Trump's Coveted Norwegian Power Is Looking to Feed Tech Giants

Highlighted as a strength by U.S. President Donald Trump, Norway is dangling its abundant hydro power to lure technology companies to establish the next generation of hyper scale data centers.

In an attempt to catch up with its rivals in Scandinavia—where titans such as Facebook Inc. and Google have found homes for their data centers—Norway’s Statkraft AS, Europe’s largest renewable energy producer, has been flying back and forth to Silicon Valley and other tech hot spots.

“Data centers are clearly the fastest growing power-intensive industry in the world,” Atle Haga , program director of data centers at Statkraft, said in an interview. “They are the industrial factories of our time and fortunately they don’t pollute, at least if the computers are run by renewable Norwegian hydro power.”

Hydro power, a cornerstone of industrial development in Norway, makes up about 95 percent of its electricity production. That was recently praised by President Donald Trump at a joint press conference with Prime Minister Erna Solberg last week.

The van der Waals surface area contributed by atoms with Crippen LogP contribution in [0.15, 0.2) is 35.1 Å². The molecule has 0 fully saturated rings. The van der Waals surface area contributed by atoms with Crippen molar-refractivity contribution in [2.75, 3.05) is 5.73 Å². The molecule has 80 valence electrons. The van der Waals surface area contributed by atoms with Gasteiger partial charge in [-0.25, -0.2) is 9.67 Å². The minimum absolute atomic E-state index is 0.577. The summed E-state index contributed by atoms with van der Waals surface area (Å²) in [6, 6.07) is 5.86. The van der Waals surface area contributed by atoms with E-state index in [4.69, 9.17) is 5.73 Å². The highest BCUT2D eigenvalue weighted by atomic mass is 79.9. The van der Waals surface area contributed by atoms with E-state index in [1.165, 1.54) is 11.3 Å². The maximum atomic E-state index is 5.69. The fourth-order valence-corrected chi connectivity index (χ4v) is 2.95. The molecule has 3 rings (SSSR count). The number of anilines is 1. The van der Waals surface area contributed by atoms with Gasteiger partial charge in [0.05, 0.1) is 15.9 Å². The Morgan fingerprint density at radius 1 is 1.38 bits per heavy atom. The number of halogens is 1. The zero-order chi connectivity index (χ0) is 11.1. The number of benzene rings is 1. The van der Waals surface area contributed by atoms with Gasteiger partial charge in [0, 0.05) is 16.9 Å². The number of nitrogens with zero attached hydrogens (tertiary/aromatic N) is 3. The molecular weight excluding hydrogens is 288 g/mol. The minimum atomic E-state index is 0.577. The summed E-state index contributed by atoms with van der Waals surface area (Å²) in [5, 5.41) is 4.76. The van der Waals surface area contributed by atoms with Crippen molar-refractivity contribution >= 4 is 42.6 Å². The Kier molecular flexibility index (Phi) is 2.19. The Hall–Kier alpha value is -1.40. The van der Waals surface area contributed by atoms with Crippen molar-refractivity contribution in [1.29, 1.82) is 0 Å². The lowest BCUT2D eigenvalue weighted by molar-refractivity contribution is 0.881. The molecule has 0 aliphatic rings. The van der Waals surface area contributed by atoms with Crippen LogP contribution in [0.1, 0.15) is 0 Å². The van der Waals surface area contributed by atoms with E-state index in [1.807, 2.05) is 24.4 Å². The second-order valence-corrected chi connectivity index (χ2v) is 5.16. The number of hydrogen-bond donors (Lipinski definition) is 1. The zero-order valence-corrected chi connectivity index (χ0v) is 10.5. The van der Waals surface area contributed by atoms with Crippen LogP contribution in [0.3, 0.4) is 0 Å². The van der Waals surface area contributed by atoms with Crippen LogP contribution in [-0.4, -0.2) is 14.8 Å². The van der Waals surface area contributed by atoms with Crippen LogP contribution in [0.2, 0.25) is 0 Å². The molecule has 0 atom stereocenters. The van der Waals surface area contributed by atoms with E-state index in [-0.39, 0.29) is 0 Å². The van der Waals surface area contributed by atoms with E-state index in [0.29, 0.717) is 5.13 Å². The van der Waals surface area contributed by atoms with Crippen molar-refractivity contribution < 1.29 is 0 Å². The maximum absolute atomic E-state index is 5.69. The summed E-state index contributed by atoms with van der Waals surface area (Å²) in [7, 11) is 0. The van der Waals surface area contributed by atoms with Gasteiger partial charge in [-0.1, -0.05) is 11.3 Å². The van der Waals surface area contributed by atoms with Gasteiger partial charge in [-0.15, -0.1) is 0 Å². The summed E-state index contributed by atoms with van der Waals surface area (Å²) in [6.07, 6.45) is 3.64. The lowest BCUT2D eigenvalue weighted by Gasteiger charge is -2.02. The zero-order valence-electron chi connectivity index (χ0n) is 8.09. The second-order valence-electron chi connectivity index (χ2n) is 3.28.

Norway is struggling to find new industries to replace declining petroleum resources that have made the nation one of the world’s richest. The establishment of a first hyper scale data center would be a next step in an ongoing economic transition and create jobs that aren’t dependent on swings in the oil price.

As an example, neighboring Sweden stands to benefit from about 50 billion kronor a year in investments in 2025 and add 27,000 more jobs from its data center expansion, according to a 2016 report by the Boston Consulting Group.

“It’s not the new oil, but it’s a good contribution,” Haga said.

What’s more, as cryptocurrency miners consume more and more energy in the hunt for digital gold, Norway could provide a base for the data crunchers with an abundant supply of clean energy. Even though Statkraft isn’t actively attracting business in that sector, it may provide opportunities down the line.

“They are likely to be mined somewhere in the world, so maybe it’s better that it’s done somewhere with renewable energy instead of coal-based power,” Haga said.

By Sveinung Sleire

By Bloomberg News / 18 Jan 2018